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Chances are if you have stoles dating prior to the 1960’s in the sacristy, they will be sporting the very practical little cotton or linen stole protector.  This was a common sense invention to guard against perspiration and body oils and plain grime from staining the delicate silk damask as the stole hung around the neck of the priest. Sometimes little red crosses were worked in the center at the spot a priest would kiss the cross on the center back of the stole before putting it on or when taking it off. This custom is still followed today. The nuns were champion tatters and crocheters of the dainty edgings which finished off the little strips of fine linen or cotton.  The photo above is taken from ebay where several batches of protectors are currently up for auction.  The protectors were daintily stitched to the back center and down around the sides of the curve of the back of the stole.  They would have to be removed for washing and reapplied when clean and ironed. But they were a wonder in prolonging the life of a stole and looked just so tidy and fresh when newly-laundered and applied to the stole. I had never seen tatting in process before but here is a great little demo which will show you just how tatting was done. I love to knit and crochet but this looks pretty tricky!  You may have all new respect for the Sisters and the altar guild ladies who mastered this needle art.  Crochet edgings are much easier and some great ones can be found at this link if tatting seems a bit overwhelming to you too! 🙂 Might make a great Christmas gift for your priest!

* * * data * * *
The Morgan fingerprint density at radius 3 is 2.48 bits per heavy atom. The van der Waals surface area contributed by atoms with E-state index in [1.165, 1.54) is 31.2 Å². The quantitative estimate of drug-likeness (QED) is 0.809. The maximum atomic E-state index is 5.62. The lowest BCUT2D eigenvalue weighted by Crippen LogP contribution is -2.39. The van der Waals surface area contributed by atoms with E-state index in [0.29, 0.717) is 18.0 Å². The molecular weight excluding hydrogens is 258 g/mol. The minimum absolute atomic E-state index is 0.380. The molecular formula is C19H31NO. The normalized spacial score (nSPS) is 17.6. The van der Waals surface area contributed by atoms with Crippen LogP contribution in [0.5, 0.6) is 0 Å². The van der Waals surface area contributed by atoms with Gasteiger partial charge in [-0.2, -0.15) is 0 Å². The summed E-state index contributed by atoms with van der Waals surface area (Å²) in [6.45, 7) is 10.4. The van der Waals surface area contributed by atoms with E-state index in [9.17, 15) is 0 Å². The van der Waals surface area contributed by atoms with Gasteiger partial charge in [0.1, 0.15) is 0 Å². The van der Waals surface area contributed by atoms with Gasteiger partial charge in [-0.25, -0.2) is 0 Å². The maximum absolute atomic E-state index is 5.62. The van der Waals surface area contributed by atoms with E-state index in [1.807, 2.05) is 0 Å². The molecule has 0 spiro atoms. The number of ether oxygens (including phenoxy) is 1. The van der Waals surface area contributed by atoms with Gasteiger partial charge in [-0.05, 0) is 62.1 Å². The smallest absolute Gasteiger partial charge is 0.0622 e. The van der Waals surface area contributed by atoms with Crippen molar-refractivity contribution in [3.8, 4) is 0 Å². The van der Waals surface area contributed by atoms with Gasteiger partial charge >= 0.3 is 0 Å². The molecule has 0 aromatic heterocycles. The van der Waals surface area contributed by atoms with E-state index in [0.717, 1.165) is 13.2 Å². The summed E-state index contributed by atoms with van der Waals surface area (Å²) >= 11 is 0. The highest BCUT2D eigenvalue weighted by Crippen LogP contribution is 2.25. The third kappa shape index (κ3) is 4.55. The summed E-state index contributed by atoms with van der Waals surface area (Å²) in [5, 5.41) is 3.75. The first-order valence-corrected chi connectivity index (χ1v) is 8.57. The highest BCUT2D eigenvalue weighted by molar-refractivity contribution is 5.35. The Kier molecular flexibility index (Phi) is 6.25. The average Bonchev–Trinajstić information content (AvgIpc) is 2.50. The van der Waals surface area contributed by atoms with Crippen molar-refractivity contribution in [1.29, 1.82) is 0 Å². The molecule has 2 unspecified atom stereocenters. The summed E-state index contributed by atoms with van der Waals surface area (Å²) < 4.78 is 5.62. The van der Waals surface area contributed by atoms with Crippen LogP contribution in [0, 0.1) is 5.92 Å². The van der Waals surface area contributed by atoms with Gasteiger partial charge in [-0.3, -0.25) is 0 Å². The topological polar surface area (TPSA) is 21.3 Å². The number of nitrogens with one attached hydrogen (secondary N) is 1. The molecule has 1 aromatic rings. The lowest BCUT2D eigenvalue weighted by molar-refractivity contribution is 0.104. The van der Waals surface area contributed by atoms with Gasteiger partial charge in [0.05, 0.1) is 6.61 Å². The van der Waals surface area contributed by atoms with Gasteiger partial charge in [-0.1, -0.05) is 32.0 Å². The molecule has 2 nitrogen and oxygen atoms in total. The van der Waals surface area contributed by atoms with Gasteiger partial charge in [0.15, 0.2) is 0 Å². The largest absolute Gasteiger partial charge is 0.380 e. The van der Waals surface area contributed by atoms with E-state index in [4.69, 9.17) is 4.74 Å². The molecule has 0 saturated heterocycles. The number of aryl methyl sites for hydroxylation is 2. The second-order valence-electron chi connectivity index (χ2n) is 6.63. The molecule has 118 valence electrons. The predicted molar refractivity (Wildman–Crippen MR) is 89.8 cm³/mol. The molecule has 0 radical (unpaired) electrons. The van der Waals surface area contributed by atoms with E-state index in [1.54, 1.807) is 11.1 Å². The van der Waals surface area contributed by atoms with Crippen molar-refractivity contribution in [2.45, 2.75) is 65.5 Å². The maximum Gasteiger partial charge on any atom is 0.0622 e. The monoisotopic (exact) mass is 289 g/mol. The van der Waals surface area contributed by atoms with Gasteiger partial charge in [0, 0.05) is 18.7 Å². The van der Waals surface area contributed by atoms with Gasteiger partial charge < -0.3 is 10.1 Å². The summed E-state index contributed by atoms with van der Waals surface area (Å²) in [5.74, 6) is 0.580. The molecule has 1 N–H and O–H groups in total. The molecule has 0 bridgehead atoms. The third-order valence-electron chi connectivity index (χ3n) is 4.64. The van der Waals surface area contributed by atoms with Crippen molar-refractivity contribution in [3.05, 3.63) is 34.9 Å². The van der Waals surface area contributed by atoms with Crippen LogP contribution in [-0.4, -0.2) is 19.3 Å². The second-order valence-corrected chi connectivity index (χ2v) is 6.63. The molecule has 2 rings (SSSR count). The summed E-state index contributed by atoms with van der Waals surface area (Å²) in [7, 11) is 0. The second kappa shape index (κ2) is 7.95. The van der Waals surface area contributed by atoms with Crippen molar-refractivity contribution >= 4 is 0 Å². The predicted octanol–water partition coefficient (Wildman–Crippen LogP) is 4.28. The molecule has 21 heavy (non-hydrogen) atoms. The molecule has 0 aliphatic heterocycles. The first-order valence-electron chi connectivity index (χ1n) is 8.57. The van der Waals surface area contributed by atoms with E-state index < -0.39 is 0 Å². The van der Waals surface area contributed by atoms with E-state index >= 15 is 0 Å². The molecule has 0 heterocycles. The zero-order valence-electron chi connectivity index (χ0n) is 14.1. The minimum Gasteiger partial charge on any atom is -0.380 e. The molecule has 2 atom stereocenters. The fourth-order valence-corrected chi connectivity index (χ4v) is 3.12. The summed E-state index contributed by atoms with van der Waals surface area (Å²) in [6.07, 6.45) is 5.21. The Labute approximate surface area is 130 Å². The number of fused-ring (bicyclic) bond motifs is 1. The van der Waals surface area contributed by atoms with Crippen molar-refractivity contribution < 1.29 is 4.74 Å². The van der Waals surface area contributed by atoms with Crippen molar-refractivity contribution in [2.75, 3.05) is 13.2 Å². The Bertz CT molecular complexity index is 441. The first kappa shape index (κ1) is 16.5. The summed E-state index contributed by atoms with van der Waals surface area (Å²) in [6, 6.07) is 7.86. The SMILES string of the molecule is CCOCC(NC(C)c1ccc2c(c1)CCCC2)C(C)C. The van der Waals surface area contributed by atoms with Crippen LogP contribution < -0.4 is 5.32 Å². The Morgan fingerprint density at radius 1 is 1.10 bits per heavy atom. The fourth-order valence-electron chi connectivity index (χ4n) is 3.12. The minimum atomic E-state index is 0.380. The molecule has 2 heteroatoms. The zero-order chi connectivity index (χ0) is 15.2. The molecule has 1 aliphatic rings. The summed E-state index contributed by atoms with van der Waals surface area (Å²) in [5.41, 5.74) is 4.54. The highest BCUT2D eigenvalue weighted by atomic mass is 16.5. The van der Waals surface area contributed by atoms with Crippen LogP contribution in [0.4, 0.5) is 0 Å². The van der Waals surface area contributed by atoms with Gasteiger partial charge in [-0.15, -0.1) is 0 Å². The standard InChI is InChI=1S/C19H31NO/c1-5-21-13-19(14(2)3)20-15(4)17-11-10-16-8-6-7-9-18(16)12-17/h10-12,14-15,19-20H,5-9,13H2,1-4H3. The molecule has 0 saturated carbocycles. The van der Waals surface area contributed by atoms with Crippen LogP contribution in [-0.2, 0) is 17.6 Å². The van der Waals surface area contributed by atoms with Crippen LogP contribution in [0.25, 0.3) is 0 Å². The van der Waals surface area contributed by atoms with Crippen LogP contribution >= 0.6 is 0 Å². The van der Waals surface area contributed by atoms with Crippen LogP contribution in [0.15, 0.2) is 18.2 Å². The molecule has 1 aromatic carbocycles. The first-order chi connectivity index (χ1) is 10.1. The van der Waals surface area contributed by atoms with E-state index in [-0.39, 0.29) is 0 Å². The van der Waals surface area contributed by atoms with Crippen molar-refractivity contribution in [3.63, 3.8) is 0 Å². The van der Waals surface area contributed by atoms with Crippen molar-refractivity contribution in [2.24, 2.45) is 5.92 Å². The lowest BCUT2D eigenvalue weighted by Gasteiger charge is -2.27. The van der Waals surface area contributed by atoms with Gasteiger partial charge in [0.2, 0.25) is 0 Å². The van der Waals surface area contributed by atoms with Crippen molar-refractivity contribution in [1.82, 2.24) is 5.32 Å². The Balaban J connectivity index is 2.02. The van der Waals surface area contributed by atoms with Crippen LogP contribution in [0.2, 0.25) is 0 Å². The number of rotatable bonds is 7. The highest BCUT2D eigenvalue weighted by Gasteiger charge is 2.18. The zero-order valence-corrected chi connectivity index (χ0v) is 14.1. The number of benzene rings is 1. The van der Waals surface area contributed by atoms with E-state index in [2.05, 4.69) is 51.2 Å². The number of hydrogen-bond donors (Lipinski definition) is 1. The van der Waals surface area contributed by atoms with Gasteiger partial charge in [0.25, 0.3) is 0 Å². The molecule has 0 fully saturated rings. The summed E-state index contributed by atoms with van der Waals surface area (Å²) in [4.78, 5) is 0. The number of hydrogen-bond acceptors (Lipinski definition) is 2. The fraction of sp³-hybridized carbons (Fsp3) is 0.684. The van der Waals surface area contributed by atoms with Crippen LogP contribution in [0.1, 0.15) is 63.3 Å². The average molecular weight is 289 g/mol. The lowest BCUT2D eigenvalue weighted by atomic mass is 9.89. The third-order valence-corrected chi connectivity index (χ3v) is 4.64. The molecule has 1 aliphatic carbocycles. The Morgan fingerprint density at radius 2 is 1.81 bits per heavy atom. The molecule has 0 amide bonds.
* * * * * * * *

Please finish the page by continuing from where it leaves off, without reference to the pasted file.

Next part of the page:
http://www.crochetpatterncentral.com/directory/edgings.php

Tatting Demonstration below, click on arrow to begin.